On their music evolving over different albums:
“We never want to be exactly the same as the last one, but we always want to have the moments that people are familiar with and innovate on top of that.”
On why they include everyone in the group, including web masters and graphic designers:
“Everybody is a part of the process. We’re like Apple.”
Brockhampton intentionally seeks ways to connect fans to their new music throughout their growth as artists. They do this through recurring visuals as well as through their sound. In this way, the “Brockhampton Flow” is like an audio version of the couch that serves as their unofficial logo and travels with them everywhere they tour. It’s a familiar theme that allows fans to connect the dots between where Brockhampton is and where they have been. This flow is just as important to the Brockhampton brand as their orange jumpsuits or their throwback font stylizations.
Ameer Vann + “The Brockhampton Flow”
The “Brockhampton Flow” is the first sound you hear from Brockhampton on Saturation 1 and Saturation 3 – and it’s not by accident. The beat for “BOOGIE” that Fantano was so wild about was literally built to support that flow. It’s a basic sound that allows a lot of freedom and energy – which is where Brockhampton shines.
Saturation III has so many different sounds from its counterparts in the trilogy because of the intentional choice to include that flow across the album. As Kevin Abstract talked about, they brought that familiar theme into the new, innovative music to bridge the gap and tie off the trilogy in a familiar loop for fans. Ameer was the best candidate to do so, as many associated his voice + that flow as a defining sound of Brockhampton’s unique identity.
Whatever you’re looking for with flow variety, you can find it with Merlyn Wood, JOBA, or Dom McLennon. Without it, the trilogy wouldn’t have concluded as tightly, or as consistent lyrically. Saturation 3’s relation to the rest of the trilogy far outweighs the benefits of 100% vocal variety for a single member throughout the album.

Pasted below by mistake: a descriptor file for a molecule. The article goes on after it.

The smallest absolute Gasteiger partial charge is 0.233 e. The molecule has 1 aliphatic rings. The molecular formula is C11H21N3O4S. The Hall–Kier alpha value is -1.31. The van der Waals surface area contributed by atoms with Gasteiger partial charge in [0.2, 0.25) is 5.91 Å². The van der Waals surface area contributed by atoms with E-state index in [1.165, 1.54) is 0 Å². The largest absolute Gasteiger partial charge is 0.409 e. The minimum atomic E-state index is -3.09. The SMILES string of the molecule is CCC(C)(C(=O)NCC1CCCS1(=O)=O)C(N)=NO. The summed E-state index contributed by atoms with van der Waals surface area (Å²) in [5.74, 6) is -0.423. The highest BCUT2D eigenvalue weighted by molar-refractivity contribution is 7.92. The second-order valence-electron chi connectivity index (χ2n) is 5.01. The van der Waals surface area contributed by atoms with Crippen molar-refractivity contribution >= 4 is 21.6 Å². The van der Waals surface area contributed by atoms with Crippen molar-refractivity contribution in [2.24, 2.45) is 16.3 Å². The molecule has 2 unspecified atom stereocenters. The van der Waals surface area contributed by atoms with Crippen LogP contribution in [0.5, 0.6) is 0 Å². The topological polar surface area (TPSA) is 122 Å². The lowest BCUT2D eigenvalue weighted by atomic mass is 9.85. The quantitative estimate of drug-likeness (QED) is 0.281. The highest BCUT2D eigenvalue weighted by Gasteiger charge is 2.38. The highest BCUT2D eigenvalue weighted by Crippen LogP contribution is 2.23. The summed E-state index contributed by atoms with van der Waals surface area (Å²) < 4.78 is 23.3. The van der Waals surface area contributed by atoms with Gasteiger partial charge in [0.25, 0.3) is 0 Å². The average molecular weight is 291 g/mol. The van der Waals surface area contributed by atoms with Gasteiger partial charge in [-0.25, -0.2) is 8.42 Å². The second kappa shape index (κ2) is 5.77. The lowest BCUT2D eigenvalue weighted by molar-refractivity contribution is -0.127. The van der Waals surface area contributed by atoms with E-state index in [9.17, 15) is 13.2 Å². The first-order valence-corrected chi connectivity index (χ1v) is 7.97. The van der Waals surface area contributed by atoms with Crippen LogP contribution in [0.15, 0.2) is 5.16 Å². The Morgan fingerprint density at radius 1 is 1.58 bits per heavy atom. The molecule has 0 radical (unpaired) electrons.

Fantano’s Critique of “STAINS”
The 13th song of the 15 song album, “STAINS” begins with one of the most freeform and interesting flows on the album. And, coincidentally, it’s Ameer behind the mic!
As everyone who watched the SATURATION Documentary knows, there’s a reason behind every production choice Brockhampton makes on these albums. And even though Romil, Kiko, and Jabari naturally have the greatest influence, those decisions are not unilateral in any way. That means they chose to put him front and center in the beginning of this track, presumedly to ensure that it stood out. Is it so wild to suggest that they did this to intentionally show that Ameer has more versatility than is heard throughout the rest of the album?
Anthony Fantano on STAINS: “One of the group’s most average tracks. It’s a very by the numbers moment for Brockhampton. There’s nothing really all that sticky about it, from Matt and Ameer’s glazed over flows to the somewhat sleepy beat.”
It’s interesting that Fantano complains about Brockhampton (and Ameer specifically) using the “Brockhampton Flow” so much but also chooses to criticize the one song where Ameer Vann is spotlighted using an experimental, almost spoken word-type flow.
The distinctly Brockhampton foundation on Saturation III is built with Ameer’s vocals: specifically his voice matched with that flow. It provides everyone else the platform to experiment while keeping the trademark Brockhampton sound intact. From BLEACH to STUPID, they use the flow to anchor down track after track on Saturation III with one major deviation: STAINS.
Coincidence? Or did Melonhead just miss the memo?
Fantano Isn’t Totally Off the Mark
Anthony Fantano IS right: Saturation III is a more cohesive album than their past works. It will do much better with critics and mainstream audiences alike.
Saturation III carried the energy right through the album’s end (unlike past albums that seemed to die off into the latter half), and each vocalist seemed to mesh with each other more organically. It was much more like a Wu-Tang project than Odd Future, One Direction, or any of the groups they’re often conflated with.
Anthony Fantano was also right about something else, and that’s the fact that Saturation I was probably the most exciting of the three Saturation installments. It was the most raw, organic, and unrepentantly BROCKHAMPTON collection of music they’ve released thus far. Its release marked a “Zero to One” moment, where something new and truly different was put on display for all to enjoy. But the progress they’ve shown since then, both in-song and as collaborative artists, paints a bright blue picture for Brockhampton’s future and their forthcoming 2018 album, Team Effort.